CME Group's executive director and digitization lead has called the increasing number of planned bitcoin exchange-traded funds (ETFs) a sign that the market for blockchain-based digital assets is maturing.
At the Tech Talk 5.0 conference in London this week, CME's Sandra Ro spoke broadly about the progress being made by the derivatives marketplace provider in exploring the blockchain industry, reviewing the company's new bitcoin benchmark and speaking in-depth how the group looks at the future of blockchain more broadly.
In response to audience questions, Ro notably said she believes the two ETF filings currently pending in the US are a sign more filings for regulated products may be on the way. Further, she said existing products and filings prove that there is enough demand for additional regulated products in the digital assets space.
Ro told the audience:
Elsewhere, Ro voiced an argument as to why her firm believes the public blockchain space could be as valuable for financial institutions to understand as private alternatives, stating that CME maintains a dual focus on digital assets and blockchain and distributed ledger technology.
Even though Ro sees bitcoin as the most mature digital asset, she is quick to note that there are many others that may or may not succeed, even referencing how the social network-based digital currency Steemit has risen sharply in total market capitalization in recent days.
An audience poll at the event suggested that those in attendance are perhaps now more familiar with bitcoin, as well. When asked if attendees had ever held any bitcoin, 23% of the audience voted 'Yes', while 77% reported 'No'.
A total of 79 votes were cast.
Overall, Ro discussed four primary mandates that CME has put in place for its digitization group.
Firstly, she said, the group is looking at projects as part of a long-term strategy, on a timescale of three to five years. Previous work by the group was more short-term focused, but going forward, the group is looking into ideas that take time to mature.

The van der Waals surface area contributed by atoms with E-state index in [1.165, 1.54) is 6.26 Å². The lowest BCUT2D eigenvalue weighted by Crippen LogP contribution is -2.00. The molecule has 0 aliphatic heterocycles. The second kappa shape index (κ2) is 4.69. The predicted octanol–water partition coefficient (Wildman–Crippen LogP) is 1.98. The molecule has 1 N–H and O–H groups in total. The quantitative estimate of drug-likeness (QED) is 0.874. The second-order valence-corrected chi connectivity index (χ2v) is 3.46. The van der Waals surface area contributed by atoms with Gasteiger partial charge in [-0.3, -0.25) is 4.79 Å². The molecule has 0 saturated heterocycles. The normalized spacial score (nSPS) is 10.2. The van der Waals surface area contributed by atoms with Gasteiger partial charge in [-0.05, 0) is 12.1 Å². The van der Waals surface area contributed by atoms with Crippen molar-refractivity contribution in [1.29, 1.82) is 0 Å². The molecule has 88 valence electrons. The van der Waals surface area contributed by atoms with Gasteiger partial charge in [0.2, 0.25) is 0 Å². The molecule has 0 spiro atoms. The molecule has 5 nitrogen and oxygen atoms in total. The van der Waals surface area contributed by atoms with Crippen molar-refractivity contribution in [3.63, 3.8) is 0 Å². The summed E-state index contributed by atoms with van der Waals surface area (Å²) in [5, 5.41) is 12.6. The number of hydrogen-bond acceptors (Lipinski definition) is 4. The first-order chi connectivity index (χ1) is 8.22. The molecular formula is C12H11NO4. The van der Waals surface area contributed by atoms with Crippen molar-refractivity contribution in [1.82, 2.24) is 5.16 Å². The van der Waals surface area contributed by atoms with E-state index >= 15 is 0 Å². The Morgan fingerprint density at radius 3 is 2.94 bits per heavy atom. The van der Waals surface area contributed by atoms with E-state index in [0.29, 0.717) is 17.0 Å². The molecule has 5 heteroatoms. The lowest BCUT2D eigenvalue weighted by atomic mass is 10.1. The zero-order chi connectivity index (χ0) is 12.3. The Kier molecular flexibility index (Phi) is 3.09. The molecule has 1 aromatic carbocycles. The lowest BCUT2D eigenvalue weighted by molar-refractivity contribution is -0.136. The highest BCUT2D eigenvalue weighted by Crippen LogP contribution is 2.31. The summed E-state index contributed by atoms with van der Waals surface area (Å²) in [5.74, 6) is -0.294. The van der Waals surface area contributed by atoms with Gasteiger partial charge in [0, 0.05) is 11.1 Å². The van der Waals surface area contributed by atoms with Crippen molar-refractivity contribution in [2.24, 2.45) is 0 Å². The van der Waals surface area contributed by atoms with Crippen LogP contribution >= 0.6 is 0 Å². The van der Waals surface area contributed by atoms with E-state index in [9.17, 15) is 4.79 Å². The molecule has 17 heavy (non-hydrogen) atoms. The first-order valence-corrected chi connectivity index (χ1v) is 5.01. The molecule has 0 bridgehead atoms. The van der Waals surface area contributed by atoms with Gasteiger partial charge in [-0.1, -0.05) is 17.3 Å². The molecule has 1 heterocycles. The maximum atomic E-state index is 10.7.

"We want to make smart bets on where we need to be in the next three-to-five years," Ro said.
Ro spoke to a focus on both projects and proofs-of-concept, distinguishing between the two categories in terms of time and money invested.
CME undertakes a project, she said, when the idea is more concrete and the company is willing to spend up to a few million dollars getting the concept to fruition.
On the other hand, proofs-of-concept are worked on with little funding and a lesser time commitment, while experiencing a higher failure rate, she said.
Ro stressed that the company's motto with proofs-of-concept is to experiment and fail fast.
Later, Ro discussed how CME is working with both new and established players to chart its future course for FinTech.
For example, she said CME is looking into possible changes to how intellectual property should be handled by the group so it can better work with new players.
Ro believes that the traditional approach of patenting technologies developed by CME may not work well with the evolving FinTech community.
In terms of external engagement on blockchain specifically, Ro mentioned the group’s involvement with the Linux Foundation-led Hyperledger project, and other consortiums like Post-Trade Distributed Ledger Group (PTDL).
CME Group image via Sid Kalla
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